Friday, October 21, 2022

D.W. Buffa

D.W. Buffa's recent novel is The Privilege, the ninth legal thriller involving the defense attorney Joseph Antonelli. The tenth, Lunatic Carnival, is due out soon. He has also published a series that attempts to trace the movement of western thought from ancient Athens, in Helen; the end of the Roman Empire, in Julian's Laughter; the Renaissance, in The Autobiography of Niccolo Machiavelli; and, most recently, America in the twentieth century, in Neumann's Last Concert.

Here is Buffa's take on The Collected Works of Thomas Babington Macaulay:
One summer, years ago, wandering into a musty old book store in Manhattan, I discovered two sets of the collected works of Francis Bacon, one bound in an unpretentious plain cloth, the other, five times more expensive, bound in gorgeous green and gold leather. When I asked the bookstore owner why the one was so much more expensive than the other, he gave me one of those looks jaded New Yorkers reserve for out of town idiots and told me there was only one reason why people would buy the leather bound collected works of Francis Bacon or of anyone else: “They don’t buy them to read them; they buy them for the furniture value.”

This seemed worse than murder. Something had to be done; someone had to rescue all these priceless works of the human mind from becoming part of an interior decorator’s overpriced color scheme. When a few years later I discovered in a Chicago bookstore the Whitehall edition of the collected works of Thomas Babington Macaulay, of which only a thousand copies had been printed, twenty volumes bound in gleaming maroon leather, I knew my duty. It was one of the best decisions I ever made.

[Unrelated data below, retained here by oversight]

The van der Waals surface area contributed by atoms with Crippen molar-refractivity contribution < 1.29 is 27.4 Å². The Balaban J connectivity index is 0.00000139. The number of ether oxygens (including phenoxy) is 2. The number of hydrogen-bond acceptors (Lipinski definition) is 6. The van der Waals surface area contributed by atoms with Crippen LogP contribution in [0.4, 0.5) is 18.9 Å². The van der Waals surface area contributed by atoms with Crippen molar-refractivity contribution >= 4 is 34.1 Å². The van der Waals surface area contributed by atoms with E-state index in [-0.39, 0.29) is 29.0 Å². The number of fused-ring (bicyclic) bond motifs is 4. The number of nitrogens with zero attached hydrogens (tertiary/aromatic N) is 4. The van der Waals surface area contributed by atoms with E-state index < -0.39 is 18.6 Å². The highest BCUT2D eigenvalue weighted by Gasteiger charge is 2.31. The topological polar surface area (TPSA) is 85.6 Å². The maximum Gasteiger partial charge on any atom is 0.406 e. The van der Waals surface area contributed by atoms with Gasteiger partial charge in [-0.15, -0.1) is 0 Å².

Ten volumes contain Macaulay’s masterful History of England, the other ten the essays that made him famous as a literary figure in the early 19th century as well as his speeches. His speech in Parliament on the Reform Bill of 1832, the bill that broadened the franchise to include the middle class and changed British politics forever, is one of the greatest speeches ever given. Reading it, even now, nearly two hundred years later, not only holds your attention, but as the speech draws to its conclusion, makes you think you are there, listening with the other members of Parliament, ready to jump to your feet cheering. Delivered at tremendous speed, it lasted well over an hour, every word spoken from memory. And while it is true that everyone had better memories then, when minds were not, like ours, cluttered with a million different disconnected electronic images and sounds, Macaulay’s memory was truly extraordinary. He had, among other things, memorized the whole of the Old Testament - in Hebrew!